The Canadian economy so far has been relatively lightly affected, but bad news on US growth, commodity prices and the housing market is likely to hit Canada hard sooner or later. The problem is that there is little the Canadian government can do, other than hope that Canadian banks are as strong as we think and that our low-debt, low-inflation and flexible exchange rate stance weathers the crisis well.
Although they wouldn’t admit it, the party leaders so far have talked about the need to do something, but have not made any significant proposals to change the fundamentals of Canadian macro-economic policy.
And as for intellectual leadership on formulating a global response to the crisis, our leaders have not offered any suggestions and the world (at least judging from people like the World Bank president who have called for greater involvement of Brazil, India and China) is not asking Canada for any.
Corporate subsidies. Another area of widespread agreement is on “targeted corporate support,” or “corporate welfare” as some like to call it.
All the parties have various handouts to their favourite industries, ranging from the Conservatives promising money to Quebec “sea-farmers” and aerospace companies to the Liberal Advanced Manufacturing Prosperity Fund to the NDP’s Green Collar Jobs Fund to the Green Party’s Green Venture Capital Fund. All the parties, except the Greens, appear in favour of handouts to car manufacturers in vote-rich Ontario and Quebec.
For the Yukon, the Conservatives promise a Northern economic development agency, but don’t mention how much (if any) additional money it would receive. ‘
The NDP platform doesn’t mention the Yukon, but it also promises a Northern agency.
The Liberals promise to restore cuts to regional economic development funding, and, specifically, to back the Yukon Cold Climate Innovation Cluster.
The Green platform doesn’t mention the Yukon or northern economy.
Productivity. The parties all position themselves as making tough, long-term choices to build our economy.
However, the theme of productivity is notably absent throughout the debate.
This is frustrating for economists, since ultimately it is the economic output per person – productivity – that makes us wealthier and generates the tax money to pay for our social programs.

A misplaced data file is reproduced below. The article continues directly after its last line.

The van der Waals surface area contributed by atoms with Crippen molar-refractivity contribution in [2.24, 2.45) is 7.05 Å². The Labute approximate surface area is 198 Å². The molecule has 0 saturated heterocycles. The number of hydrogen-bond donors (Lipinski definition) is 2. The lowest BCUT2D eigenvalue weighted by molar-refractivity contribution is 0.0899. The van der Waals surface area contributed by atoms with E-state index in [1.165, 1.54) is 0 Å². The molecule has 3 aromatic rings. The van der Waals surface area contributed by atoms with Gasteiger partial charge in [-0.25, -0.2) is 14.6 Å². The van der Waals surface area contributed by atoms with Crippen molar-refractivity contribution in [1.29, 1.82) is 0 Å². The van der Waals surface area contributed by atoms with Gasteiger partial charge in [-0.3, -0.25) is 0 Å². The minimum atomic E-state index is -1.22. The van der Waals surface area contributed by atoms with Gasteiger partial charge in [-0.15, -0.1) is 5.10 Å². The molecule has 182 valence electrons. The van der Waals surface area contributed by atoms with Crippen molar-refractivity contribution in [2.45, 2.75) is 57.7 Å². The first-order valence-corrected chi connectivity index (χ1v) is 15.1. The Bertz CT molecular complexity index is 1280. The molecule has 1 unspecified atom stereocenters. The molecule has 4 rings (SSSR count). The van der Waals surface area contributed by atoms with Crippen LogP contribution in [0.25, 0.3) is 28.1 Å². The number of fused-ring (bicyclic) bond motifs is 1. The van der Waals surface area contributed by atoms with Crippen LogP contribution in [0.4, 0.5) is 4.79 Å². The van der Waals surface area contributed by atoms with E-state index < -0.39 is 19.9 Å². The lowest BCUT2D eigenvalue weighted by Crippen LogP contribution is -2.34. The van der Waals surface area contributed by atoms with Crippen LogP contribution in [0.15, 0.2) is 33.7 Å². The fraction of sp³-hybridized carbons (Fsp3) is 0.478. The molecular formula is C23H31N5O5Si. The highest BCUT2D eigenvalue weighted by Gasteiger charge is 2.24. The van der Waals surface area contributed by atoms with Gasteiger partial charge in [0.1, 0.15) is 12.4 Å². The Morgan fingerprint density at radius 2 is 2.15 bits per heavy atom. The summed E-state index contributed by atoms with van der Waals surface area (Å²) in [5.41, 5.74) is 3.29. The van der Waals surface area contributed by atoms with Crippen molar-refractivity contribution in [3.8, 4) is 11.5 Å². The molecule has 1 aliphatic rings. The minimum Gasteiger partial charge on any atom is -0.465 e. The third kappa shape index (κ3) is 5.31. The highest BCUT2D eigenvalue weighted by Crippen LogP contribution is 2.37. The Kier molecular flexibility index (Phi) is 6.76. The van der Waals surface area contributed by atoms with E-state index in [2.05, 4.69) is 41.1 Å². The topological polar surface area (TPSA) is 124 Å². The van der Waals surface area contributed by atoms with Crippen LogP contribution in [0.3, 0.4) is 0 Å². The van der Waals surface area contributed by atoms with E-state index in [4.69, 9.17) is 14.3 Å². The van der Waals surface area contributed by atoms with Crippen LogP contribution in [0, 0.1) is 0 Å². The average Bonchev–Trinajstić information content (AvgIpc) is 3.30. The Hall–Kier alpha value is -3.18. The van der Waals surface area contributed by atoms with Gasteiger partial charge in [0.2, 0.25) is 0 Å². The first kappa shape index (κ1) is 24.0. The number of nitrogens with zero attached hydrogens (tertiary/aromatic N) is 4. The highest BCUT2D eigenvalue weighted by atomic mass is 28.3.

The Greens don’t mention the word in their platform.
The economy and tax sections of the Conservative website doesn’t use the word either.
The Liberals and NDP mention productivity once only each.
This gap is strange, since the OECD and various academic economists have been pointing out big opportunities to improve Canada’s productivity.
The parties do support some elements of a productivity agenda, such as improved education and training or streamlined credential recognition for trained immigrants.
But they are relatively silent on more controversial policy options, such as reductions of trade barriers, allowing foreign takeovers in currently protected sectors like telecommunications, banking and media, or introducing more competition into government-dominated sectors like health and education.
Countries like Sweden, Britain and New Zealand have all experimented positively in these areas, so it is disappointing that our leaders aren’t a bit bolder here.
Finally, one strange non event of the campaign has been the announcement of economic talks with the European Union, with the aim of boosting productivity on both sides of the Atlantic through freer trade and investment.
There will be a summit three days after the election involving the president of France, the president of the European Commission and whoever our prime minister is that day.
The Europeans have already said that a key objective is open access for European companies to government projects in Canada.
The opponents of the TILMA accord, which might have seen Alberta contractors bidding equally on Yukon government projects, have been remarkably silent about this, despite the Yukon premier’s support for the European negotiations at the July Council of the Federation meeting.
In conclusion, the parties offer a wide range of economic policies, both good and bad as well as popular and unpopular.
The biggest point for Yukoners is probably the choice between the Liberal handouts to Yukoners, financed by carbon taxpayers in Southern Canada, or the Conservative approach of maintaining the current tax system with a few wallet-friendly tweaks here and there.